Manuscripts should be submitted online at www.mdpi.com by registering and logging in to this website. Once you are registered, click here to go to the submission form. Manuscripts can be submitted until the deadline. All papers will be peer-reviewed. Accepted papers will be published continuously in the journal (as soon as accepted) and will be listed together on the special issue website. Research articles, review articles as well as short communications are invited. For planned papers, a title and short abstract (about 100 words) can be sent to the Editorial Office for announcement on this website.
Submitted manuscripts should not have been published previously, nor be under consideration for publication elsewhere (except conference proceedings papers). All manuscripts are thoroughly refereed through a single-blind peer-review process. A guide for authors and other relevant information for submission of manuscripts is available on the Instructions for Authors page. Fermentation is an international peer-reviewed open access quarterly journal published by MDPI.
Please visit the Instructions for Authors page before submitting a manuscript. The Article Processing Charge (APC) is waived for well-prepared manuscripts submitted to this issue. Submitted papers should be well formatted and use good English. Authors may use MDPI's English editing service prior to publication or during author revisions.
- wine aroma
- starter cultures
- mixed fermentations
- stuck fermentations
- yeast hybrids
- grape resistance
- microbial ecology
- malolactic fermentation
- human health
The below list represents only planned manuscripts. Some of these manuscripts have not been received by the Editorial Office yet. Papers submitted to MDPI journals are subject to peer-review.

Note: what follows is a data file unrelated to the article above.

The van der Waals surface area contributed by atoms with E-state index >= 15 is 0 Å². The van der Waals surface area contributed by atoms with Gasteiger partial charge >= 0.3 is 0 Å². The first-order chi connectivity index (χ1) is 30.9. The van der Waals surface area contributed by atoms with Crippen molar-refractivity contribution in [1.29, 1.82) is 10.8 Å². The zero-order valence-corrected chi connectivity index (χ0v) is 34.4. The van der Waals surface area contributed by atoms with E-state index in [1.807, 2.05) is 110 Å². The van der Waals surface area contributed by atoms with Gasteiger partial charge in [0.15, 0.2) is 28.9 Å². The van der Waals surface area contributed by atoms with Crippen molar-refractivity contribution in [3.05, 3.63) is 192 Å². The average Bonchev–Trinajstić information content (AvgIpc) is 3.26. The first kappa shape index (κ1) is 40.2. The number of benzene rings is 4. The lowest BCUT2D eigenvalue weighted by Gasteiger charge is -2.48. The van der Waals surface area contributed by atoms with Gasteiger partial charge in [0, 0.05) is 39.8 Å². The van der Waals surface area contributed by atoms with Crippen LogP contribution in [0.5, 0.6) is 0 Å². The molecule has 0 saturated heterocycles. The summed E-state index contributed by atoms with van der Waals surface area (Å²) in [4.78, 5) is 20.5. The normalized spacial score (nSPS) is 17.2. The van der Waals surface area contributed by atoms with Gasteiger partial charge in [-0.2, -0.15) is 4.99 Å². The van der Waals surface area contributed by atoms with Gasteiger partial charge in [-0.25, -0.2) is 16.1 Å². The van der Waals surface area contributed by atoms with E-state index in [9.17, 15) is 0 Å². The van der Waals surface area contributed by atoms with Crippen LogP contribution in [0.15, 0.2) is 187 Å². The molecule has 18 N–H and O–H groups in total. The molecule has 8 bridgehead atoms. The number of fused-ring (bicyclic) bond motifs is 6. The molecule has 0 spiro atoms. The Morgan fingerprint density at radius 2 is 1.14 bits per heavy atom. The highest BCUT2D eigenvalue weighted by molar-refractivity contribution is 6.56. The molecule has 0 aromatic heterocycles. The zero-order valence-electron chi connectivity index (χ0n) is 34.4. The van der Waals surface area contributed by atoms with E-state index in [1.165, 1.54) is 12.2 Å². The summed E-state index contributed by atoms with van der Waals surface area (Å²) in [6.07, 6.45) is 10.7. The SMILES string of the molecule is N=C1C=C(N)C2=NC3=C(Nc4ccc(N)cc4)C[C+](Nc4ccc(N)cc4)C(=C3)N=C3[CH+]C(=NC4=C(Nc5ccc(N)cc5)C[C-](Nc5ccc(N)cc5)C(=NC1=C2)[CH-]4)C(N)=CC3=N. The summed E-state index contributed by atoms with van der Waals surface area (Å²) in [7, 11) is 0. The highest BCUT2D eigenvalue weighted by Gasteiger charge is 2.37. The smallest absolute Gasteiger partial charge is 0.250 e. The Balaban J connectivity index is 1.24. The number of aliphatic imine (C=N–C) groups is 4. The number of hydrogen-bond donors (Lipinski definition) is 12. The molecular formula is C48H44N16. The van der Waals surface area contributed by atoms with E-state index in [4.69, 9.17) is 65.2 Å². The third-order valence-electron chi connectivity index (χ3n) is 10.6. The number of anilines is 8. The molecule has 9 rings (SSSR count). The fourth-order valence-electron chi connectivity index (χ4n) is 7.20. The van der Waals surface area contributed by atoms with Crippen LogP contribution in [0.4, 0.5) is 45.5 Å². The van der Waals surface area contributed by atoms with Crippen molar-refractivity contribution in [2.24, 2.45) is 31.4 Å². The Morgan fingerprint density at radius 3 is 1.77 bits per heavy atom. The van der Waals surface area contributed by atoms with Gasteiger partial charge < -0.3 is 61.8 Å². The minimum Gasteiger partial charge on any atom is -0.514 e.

Title: Grape and wine metabolomics to develop new insights using untargeted and targeted approaches
Author: Farhana Pinu
Abstract: Chemical analysis of grape juice and wine has been performed for over 50 years in a targeted manner to determine a limited number of compounds using Gas Chromatography and Mass-Spectrometry (GC-MS) and High Pressure Liquid Chromatography (HPLC). Therefore, it only allowed the determination of metabolites that are present in high concentration including major sugars, amino acids and some important carboxylic acids. Thus, the roles of many significant but less concentrated metabolites during wine making process are still not known. This is where metabolomics shows its enormous potential mainly because of its capability in analysing over 1000 of metabolites in a single run mainly due to the recent advancements of high resolution and sensitive analytical instruments. Metabolomics has mainly been adopted by many wine scientists as a hypothesis-generating tool in an unbiased and non-targeted way to address various issues, including characterization of geographical origin (terroir) and wine yeast metabolic traits, determination of biomarkers for aroma compounds, monitoring the growth developments of grape vines and grapes. The aim of this review is to explore the published literature that made use of both targeted and untargeted metabolomics to study grapes and wines and also the fermentation process. In addition, insights are also provided into many other possible avenues where metabolomics shows tremendous potential as a question driven approach in grape and wine research.